HIV criminalisation continues with over 270 arrests recorded in 39 countries in the last three years

This is probably an underestimate – actual figure may be 700 cases
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Since the first reported HIV-related prosecution in 1986, HIV criminalisation has occurred in at least 81 countries, according to a global report published today by the HIV Justice Network.

HIV criminalisation is “the unjust application of criminal laws, regulations and punitive policies against people living with HIV primarily based on their HIV-positive status.” Countries and jurisdictions can apply HIV-specific criminal laws (which exist in 82 countries) or general criminal laws (applied in 48 countries) against people living with HIV for non-disclosure to sexual partners, potential or perceived exposure to HIV, or alleged transmission.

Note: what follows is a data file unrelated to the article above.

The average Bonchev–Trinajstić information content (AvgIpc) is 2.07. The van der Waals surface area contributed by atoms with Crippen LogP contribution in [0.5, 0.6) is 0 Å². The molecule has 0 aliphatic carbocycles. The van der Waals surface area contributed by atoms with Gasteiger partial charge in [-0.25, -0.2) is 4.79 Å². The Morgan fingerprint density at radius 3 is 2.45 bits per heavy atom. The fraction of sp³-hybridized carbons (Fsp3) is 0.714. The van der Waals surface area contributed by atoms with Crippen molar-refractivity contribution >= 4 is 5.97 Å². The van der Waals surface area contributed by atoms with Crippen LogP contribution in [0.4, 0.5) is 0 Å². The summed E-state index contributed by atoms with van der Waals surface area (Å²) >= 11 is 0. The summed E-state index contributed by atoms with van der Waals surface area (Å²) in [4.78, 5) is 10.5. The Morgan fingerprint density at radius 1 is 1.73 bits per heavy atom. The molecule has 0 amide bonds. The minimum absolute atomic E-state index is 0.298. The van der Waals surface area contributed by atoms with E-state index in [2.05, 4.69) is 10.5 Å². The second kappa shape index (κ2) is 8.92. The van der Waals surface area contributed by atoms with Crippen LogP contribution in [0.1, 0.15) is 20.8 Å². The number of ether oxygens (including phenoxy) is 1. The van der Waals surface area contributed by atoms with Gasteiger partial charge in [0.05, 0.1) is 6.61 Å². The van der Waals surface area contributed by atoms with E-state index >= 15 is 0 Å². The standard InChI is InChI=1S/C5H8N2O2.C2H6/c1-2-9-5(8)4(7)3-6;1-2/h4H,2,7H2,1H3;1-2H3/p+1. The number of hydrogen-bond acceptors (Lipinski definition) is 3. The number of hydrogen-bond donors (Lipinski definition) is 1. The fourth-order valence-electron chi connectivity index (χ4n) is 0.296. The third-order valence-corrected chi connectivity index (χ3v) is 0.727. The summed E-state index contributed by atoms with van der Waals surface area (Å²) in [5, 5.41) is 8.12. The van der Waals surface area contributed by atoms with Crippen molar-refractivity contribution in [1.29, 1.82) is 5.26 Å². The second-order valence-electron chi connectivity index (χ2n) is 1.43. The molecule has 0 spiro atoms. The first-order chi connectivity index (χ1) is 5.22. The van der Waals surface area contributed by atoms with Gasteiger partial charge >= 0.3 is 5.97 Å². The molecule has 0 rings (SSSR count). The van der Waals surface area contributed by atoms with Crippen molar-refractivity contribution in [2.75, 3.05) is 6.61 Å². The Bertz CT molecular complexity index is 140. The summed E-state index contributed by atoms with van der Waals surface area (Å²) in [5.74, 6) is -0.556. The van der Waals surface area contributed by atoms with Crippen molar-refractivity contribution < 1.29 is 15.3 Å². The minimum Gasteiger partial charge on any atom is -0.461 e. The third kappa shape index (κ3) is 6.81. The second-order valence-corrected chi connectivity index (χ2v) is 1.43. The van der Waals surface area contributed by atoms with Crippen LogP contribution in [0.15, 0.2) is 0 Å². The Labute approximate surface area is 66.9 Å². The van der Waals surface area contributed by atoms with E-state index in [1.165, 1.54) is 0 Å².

In HIV, usually refers to legal jurisdictions which prosecute people living with HIV who have – or are believed to have – put others at risk of acquiring HIV (exposure to HIV). Other jurisdictions criminalise people who do not disclose their HIV status to sexual partners as well as actual cases of HIV transmission. 

Undetectable = Untransmittable (U=U)

U=U stands for Undetectable = Untransmittable. It means that when a person living with HIV is on regular treatment that lowers the amount of virus in their body to undetectable levels, there is zero risk of passing on HIV to their partners. The low level of virus is described as an undetectable viral load.